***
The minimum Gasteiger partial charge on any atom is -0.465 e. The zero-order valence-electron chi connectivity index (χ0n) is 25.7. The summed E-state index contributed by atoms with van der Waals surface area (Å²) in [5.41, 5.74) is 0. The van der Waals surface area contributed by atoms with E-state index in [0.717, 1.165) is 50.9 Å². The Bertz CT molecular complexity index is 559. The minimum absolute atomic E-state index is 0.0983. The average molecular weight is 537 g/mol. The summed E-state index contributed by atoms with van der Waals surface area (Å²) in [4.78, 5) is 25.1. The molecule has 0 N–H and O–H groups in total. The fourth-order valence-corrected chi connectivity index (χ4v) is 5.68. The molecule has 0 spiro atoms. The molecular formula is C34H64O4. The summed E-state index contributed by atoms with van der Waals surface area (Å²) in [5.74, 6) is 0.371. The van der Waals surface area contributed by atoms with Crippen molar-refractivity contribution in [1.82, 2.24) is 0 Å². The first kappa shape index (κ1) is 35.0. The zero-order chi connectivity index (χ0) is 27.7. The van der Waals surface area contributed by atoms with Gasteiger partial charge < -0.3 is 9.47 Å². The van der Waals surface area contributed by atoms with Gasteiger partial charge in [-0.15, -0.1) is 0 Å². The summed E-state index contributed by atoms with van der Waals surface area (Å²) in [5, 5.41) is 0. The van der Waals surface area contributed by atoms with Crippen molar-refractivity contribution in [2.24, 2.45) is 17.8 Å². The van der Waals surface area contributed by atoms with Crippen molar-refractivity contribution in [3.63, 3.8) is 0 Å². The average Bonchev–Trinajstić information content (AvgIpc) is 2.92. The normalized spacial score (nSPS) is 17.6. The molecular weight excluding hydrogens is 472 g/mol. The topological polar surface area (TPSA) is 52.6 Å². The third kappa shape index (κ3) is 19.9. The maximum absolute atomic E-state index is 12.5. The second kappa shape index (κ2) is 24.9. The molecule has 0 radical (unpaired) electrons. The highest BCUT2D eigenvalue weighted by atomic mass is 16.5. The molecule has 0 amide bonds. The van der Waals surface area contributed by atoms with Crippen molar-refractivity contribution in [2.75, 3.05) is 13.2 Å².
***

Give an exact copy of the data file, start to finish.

The minimum Gasteiger partial charge on any atom is -0.465 e. The zero-order valence-electron chi connectivity index (χ0n) is 25.7. The summed E-state index contributed by atoms with van der Waals surface area (Å²) in [5.41, 5.74) is 0. The van der Waals surface area contributed by atoms with E-state index in [0.717, 1.165) is 50.9 Å². The Bertz CT molecular complexity index is 559. The minimum absolute atomic E-state index is 0.0983. The average molecular weight is 537 g/mol. The summed E-state index contributed by atoms with van der Waals surface area (Å²) in [4.78, 5) is 25.1. The molecule has 0 N–H and O–H groups in total. The fourth-order valence-corrected chi connectivity index (χ4v) is 5.68. The molecule has 0 spiro atoms. The molecular formula is C34H64O4. The summed E-state index contributed by atoms with van der Waals surface area (Å²) in [5.74, 6) is 0.371. The van der Waals surface area contributed by atoms with Crippen molar-refractivity contribution in [1.82, 2.24) is 0 Å². The first kappa shape index (κ1) is 35.0. The zero-order chi connectivity index (χ0) is 27.7. The van der Waals surface area contributed by atoms with Gasteiger partial charge < -0.3 is 9.47 Å². The van der Waals surface area contributed by atoms with Gasteiger partial charge in [-0.15, -0.1) is 0 Å². The summed E-state index contributed by atoms with van der Waals surface area (Å²) in [5, 5.41) is 0. The van der Waals surface area contributed by atoms with Crippen molar-refractivity contribution in [2.24, 2.45) is 17.8 Å². The van der Waals surface area contributed by atoms with Crippen molar-refractivity contribution in [3.63, 3.8) is 0 Å². The average Bonchev–Trinajstić information content (AvgIpc) is 2.92. The normalized spacial score (nSPS) is 17.6. The molecular weight excluding hydrogens is 472 g/mol. The topological polar surface area (TPSA) is 52.6 Å². The third kappa shape index (κ3) is 19.9. The maximum absolute atomic E-state index is 12.5. The second kappa shape index (κ2) is 24.9. The molecule has 0 radical (unpaired) electrons. The highest BCUT2D eigenvalue weighted by atomic mass is 16.5. The molecule has 0 amide bonds. The van der Waals surface area contributed by atoms with Crippen molar-refractivity contribution in [2.75, 3.05) is 13.2 Å².